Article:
June 17, 2016, The Guardian
In what’s likely one of the last Holocaust trials, this one lasting four months, a German court sentenced Reinhold Hanning, 94, to five years in prison.
Under a retroactive law passed in Germany in 2011, it is considered a crime to have worked in any capacity at one of the Nazi death camps. Hanning was found guilty for his complicity as a guard in the mass murder of 170,000 people at Auschwitz in Nazi-occupied Poland.
According to a handwritten CV he wrote while stationed at Auschwitz, Hanning joined the Hitler Youth at 13. At 18, he volunteered for the Nazi Waffen SS. After being wounded in battle, Hanning convalesced at Auschwitz. He stayed at the death camp as a guard and was promoted twice during his tenure from 1942 to 1944.
Hanning’s lawyers argued for a not-guilty verdict, saying that there was no proof of direct participation in the killing. Hanning remains free pending an appeal.
Hanning apologized for belonging to a “criminal organization.” He said, “I am ashamed that I witnessed injustice and let it happen without doing anything against it. I am deeply sorry.”
Leon Schwarzbaum, another survivor from Berlin, said he would have liked Hanning to use the trial as an opportunity to speak more about what happened at the camp so that future generations would know.
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“It is a just verdict, but he should say more, tell the truth for the young people,” Schwarzbaum, 95, told the Associated Press. “He is an old man and probably won’t have to go to jail, but he should say what happened at Auschwitz. Auschwitz was like something the world has never seen.”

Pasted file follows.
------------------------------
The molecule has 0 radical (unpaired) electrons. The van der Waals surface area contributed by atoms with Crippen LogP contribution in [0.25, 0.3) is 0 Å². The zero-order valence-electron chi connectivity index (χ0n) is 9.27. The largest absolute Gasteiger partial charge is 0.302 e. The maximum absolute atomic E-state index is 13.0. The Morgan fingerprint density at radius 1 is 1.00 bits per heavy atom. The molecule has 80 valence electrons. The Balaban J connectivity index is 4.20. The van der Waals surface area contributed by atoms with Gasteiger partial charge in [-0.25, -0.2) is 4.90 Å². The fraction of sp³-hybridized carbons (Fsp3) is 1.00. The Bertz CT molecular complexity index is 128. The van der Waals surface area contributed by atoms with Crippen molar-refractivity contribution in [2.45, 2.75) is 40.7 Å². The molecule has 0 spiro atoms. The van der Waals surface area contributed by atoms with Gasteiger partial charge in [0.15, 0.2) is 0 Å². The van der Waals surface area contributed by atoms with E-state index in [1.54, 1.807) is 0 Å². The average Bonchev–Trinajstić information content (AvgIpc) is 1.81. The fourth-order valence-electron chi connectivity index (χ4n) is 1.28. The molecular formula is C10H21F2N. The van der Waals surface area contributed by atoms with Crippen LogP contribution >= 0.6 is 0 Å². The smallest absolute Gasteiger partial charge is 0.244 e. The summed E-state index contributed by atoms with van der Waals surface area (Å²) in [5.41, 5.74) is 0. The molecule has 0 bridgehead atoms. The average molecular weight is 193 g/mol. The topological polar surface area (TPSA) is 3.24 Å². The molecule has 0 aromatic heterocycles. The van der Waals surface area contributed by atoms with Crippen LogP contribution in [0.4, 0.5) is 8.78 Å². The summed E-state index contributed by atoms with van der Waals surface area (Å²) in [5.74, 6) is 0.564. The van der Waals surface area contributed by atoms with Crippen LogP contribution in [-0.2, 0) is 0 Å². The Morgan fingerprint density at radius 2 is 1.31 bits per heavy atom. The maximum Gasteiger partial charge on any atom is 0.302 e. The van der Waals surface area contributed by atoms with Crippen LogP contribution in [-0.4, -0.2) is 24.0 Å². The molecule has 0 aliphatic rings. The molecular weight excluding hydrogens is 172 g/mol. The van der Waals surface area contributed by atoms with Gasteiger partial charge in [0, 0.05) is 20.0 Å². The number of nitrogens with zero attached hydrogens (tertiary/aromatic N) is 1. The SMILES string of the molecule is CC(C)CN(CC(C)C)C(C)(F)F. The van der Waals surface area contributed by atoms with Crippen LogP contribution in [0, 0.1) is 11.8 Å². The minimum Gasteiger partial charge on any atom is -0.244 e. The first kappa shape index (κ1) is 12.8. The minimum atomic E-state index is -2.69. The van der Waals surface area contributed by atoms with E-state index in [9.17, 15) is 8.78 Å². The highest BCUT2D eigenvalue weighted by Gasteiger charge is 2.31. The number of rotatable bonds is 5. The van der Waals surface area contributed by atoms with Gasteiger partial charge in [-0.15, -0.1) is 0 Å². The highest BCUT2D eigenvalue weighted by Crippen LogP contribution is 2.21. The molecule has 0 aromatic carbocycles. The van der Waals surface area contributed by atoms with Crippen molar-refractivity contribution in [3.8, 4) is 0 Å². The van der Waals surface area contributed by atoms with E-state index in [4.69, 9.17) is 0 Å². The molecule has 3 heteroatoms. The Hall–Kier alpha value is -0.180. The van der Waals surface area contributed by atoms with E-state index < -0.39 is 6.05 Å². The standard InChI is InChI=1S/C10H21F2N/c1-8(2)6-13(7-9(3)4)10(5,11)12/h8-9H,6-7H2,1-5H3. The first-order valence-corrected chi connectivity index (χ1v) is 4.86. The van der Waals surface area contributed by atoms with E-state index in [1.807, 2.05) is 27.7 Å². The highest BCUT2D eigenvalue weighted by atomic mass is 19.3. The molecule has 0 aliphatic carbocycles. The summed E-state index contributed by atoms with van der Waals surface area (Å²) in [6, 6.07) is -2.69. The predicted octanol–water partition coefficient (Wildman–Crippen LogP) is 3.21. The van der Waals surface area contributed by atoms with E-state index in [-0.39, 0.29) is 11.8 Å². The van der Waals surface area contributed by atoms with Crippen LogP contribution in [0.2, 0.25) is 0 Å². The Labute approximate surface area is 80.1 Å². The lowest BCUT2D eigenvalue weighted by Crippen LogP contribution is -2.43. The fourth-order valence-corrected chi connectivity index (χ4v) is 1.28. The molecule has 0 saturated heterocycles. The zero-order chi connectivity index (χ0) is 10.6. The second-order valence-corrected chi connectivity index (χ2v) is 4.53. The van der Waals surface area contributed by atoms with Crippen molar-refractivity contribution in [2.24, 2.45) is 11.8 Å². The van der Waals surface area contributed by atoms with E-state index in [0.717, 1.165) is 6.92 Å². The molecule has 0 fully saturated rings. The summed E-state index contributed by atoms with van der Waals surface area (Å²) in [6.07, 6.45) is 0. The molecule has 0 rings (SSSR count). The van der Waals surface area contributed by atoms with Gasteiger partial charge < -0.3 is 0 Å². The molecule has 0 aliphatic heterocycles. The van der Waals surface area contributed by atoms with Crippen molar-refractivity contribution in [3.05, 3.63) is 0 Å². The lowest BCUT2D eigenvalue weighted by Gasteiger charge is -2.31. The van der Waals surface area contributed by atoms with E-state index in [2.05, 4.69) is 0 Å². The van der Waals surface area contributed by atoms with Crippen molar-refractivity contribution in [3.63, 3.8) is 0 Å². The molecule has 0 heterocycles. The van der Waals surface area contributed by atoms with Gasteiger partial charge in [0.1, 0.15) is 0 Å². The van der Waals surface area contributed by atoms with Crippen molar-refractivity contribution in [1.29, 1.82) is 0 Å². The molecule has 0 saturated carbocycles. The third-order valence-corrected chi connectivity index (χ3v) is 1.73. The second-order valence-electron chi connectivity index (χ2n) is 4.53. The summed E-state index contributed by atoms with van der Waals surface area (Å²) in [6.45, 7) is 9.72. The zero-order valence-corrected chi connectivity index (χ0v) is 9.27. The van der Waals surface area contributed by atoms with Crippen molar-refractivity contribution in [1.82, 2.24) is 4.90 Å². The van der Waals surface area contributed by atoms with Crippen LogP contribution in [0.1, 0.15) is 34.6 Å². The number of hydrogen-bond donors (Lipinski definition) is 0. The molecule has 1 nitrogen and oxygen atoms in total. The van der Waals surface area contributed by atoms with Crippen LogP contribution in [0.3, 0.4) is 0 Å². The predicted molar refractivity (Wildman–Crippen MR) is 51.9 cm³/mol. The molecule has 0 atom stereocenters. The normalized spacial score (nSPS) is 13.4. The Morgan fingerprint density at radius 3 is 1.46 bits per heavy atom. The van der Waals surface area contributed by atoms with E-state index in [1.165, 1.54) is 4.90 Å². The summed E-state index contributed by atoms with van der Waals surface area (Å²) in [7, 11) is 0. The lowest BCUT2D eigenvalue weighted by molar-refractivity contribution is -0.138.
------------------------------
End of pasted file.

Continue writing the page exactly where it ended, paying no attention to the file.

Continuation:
One of the most dramatic moments of the trial came when Schwarzbaum took to the witness stand and told Hanning to speak out before he died. “Mr. Hanning, we are virtually the same age and soon we will face our final judge. I would like to ask you to tell the historical truth here, just as I am,” he said.
An estimated 1.1 million people were killed in Auschwitz, and 90 percent of those killed were Jews. More than three-quarters of the prisoners were marched directly from the railway cars to the gas chambers.Last year, a 94-year-old former SS guard at Auschwitz, Oskar Groening, “the bookkeeper of Auschwitz,” was convicted on 300,000 counts of accessory to murder.
Hannah Arendt witnessed the end of the trial of Adolf Eichmann and coined the phrase “the banality of evil,” which has since become a misunderstood cliché. She described Eichmann as being neither brilliant nor a sociopath. The attending court psychiatrist described him as a “completely normal man, more normal, at any rate, than I am after examining him.”
In the introduction to Arendt’s book (originally written as a New Yorker article), Amos Elon wrote:
[Arendt] insisted that only good had any depth. Good can be radical; evil can never be radical, it can only be extreme, for it possesses neither depth nor any demonic dimension yet—and this is its horror!—it can spread like a fungus over the surface of the earth and lay waste the entire world. Evil comes from a failure to think. It defies thought for as soon as thought tries to engage itself with evil and examine the premises and principles from which it originates, it is frustrated because it finds nothing there. That is the banality of evil.
Opportunities abound today in all our walks of life to be complicit or to speak out in all manner of evil. NPQ strives to be vigilant and straightforward with the truth. But we all need friends we can trust to make sure we are seeing and hearing everything we should and challenging each other to do the right thing.—James Schaffer